You’re quite right. And thinking about things like timing, etc., is a very helpful exercise. One of the earliest post-Apostolic writings are the letters of St. Ignatius of Antioch. He knew the Apostles – a very important early witness in the life of the Church. In one of his letters he uses the phrase, “the Body of God,” in reference to the Eucharist. It is impossible to read St. Ignatius and come to any conclusion other than that the Church taught a clear realism regarding the Eucharist from the very beginning.

  21. I guess my point is that without a noetic understanding wouldn’t our expectation be that all the sacramental and allegorical speech would sound like gibberish?? Without noetic understanding, wouldn’t we expect people to turn away and say ‘This is offensive. Who can bear to listen to it?’ And so if we recognize the role of noesis to a proper way of understanding the scriptures, then apart from noesis wouldn’t the rational response be…to NOT understand…to NOT see it?

    I feel like I am trying to convince myself that something is true and I have lost sight of why I am trying to do it.

  22. Simon,
    Good reflection and questions. Of course all of this is as much a problem in Orthodoxy as elsewhere – because we live in a culture in which the options seem to be only 2: reason or emotion – no noetic experience. At least in Orthodoxy, there is a remembrance of the noetic and the possibility of growing little by little in that awareness. I should add that neither reason nor emotion do very much to create peace of mind. They lack stillness.

    Orthodoxy has a long tradition regarding the dangers of delusion (prelest in Russian). It comes up a lot. I think that in a certain measure, there is a willingness to accept certain things, even though our experience of it falls short. More or less in the mode of “I’ll take your word for it.” For a number of years I read about noetic experience but very much felt on the outside of it. In hindsight, I can see that it has always been a part of my experience but was generally ignored because I didn’t know what to pay attention to. And it is a bit difficult to simply say, “Here it is!” because of its wordless character.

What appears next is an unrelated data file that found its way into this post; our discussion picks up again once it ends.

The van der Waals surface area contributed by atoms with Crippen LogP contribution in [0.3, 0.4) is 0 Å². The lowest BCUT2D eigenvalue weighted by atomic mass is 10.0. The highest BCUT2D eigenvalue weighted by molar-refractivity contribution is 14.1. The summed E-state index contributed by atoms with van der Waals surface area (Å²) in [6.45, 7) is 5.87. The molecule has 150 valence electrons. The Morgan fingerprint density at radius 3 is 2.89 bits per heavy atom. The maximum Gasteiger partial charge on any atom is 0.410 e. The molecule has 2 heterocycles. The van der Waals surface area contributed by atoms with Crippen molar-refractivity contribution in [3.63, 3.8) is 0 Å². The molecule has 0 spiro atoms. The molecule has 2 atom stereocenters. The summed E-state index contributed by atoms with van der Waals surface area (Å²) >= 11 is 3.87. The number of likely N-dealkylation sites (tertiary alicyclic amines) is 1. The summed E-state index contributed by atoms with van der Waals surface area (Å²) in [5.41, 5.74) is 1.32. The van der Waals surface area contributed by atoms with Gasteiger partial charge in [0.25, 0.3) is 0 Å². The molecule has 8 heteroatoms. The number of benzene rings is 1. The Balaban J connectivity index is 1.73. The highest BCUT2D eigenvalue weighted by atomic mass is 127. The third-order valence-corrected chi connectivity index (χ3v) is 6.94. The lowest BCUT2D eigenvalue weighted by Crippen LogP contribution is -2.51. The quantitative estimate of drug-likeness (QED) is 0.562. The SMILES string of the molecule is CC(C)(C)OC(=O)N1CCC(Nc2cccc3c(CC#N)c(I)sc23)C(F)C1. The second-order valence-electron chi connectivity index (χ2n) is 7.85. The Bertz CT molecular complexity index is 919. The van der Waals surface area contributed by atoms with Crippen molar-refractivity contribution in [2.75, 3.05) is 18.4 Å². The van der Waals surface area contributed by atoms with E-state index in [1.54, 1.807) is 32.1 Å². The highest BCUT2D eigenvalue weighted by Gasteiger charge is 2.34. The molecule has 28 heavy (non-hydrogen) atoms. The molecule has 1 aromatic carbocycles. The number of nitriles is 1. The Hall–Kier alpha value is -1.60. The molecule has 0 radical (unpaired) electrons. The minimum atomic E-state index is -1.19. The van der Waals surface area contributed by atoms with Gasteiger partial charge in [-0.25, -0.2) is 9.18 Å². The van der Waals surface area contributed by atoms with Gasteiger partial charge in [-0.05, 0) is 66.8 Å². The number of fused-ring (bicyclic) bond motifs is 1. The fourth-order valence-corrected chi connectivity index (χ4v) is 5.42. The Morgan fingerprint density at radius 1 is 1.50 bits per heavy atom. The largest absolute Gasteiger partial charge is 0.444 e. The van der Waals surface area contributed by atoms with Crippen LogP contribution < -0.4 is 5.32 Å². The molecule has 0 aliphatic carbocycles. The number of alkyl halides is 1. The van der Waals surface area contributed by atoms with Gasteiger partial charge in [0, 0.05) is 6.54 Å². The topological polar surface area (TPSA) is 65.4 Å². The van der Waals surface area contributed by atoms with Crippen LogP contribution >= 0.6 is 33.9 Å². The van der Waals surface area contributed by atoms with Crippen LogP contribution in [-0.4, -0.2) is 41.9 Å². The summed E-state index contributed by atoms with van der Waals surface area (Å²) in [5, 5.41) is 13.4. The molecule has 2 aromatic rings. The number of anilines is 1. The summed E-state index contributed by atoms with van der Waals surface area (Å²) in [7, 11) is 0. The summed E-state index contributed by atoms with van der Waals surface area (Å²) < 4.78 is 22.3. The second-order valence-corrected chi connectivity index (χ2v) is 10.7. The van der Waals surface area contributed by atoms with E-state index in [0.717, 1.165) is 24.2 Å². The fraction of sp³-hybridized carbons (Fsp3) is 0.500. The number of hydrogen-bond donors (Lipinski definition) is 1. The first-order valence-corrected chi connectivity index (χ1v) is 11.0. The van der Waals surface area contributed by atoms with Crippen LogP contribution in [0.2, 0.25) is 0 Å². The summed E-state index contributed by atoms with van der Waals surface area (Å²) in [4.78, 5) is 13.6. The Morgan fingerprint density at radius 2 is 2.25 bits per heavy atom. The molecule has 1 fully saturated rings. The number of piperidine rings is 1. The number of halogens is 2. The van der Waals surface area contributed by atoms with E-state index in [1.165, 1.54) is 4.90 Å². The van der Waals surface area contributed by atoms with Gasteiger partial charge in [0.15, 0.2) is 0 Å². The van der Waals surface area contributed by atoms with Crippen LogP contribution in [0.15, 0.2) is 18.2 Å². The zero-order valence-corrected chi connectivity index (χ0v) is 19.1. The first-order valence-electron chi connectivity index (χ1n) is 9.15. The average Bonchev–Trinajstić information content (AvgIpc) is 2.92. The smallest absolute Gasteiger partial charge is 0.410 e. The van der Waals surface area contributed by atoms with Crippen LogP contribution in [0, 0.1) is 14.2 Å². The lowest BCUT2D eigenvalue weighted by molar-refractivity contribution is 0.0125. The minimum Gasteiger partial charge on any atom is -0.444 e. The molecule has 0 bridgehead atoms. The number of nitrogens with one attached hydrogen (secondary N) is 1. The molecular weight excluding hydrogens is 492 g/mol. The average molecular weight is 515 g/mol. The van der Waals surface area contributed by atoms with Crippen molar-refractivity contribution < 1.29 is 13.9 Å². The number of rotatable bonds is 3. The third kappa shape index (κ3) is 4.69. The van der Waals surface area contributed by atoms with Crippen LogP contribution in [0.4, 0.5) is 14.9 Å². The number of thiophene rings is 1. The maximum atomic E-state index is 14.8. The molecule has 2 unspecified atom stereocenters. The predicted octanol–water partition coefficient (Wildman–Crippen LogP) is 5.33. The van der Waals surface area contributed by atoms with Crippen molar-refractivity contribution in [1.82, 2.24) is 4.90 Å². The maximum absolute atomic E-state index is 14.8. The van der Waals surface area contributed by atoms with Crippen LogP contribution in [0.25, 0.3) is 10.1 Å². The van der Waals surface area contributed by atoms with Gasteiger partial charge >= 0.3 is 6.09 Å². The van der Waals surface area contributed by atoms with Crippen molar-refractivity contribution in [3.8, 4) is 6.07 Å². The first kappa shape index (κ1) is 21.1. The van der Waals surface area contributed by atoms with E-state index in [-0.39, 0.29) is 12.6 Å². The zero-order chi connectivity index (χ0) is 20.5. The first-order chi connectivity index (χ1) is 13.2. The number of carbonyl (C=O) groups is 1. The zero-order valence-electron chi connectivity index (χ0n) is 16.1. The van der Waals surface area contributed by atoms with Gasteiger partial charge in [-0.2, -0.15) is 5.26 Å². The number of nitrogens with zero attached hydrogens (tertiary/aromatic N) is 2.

In “taking the word for it” – I don’t mean to overdo that – only to say that there is an element of trust that allows us to move forward. Not without questions or doubts, etc.

    I go back to the example of the walk in nature – forest, ocean. We walk with a stillness, not thinking particularly about anything, and yet, deeply aware of what is there. I think we likely experience a sense of communion.

    Now, that experience can quickly be turned into subjectivity by trying to look to close at it – or to make it happen again – or analyze it, etc. I would differentiate noetic experience from subjectivity by its character. Fr. Meletios Webber gives this description (under the name of “heart” which is generally synonymous with “nous”):

    The heart is quiet rather than noisy, intuitive rather than deductive, lives entirely in the present, and is, at every moment, accepting of the reality God gives in that moment. Moreover, the heart does not seek to distance or dominate anything or anyone by labeling…. It knows no fear, experiences no desire, and never finds the need to defend or justify itself. Unlike the mind, the heart never seeks to impose itself. It is patient and undemanding.

    “Imagination” involves an action on my part. “Perception” is receptive rather than active. It does not force or try to make. It sees.

    Of course, it is possible to say that anything going on in our head is “subjective” and even go so far as to say there is only subjectivity because all of our experience is in our head. I think everyone knows that this is false, even when we can’t think of how to say it. By subjective, I mean, “only in my head” – i.e. imagination. When I look at the tree out my window it is not “in my head.” It is not imaginary. That the Cross is present with the tree, or the tree participates in the Cross is not an act of imagination – but, it can be perceived – but not by trying to perceive it.

    I think the Fathers would suggest that our first attention needs to be towards stilling the passions somewhat. So much easier said than done.

  23. Fr. Stephen,

    Many thanks for this wonderful essay. What is a good definition of sacrament (e.g., anything that mediates the presence of God)? Do the Orthodox believe that everything is ultimately sacramental, but especially certain practices within the Church?

  24. Kenneth: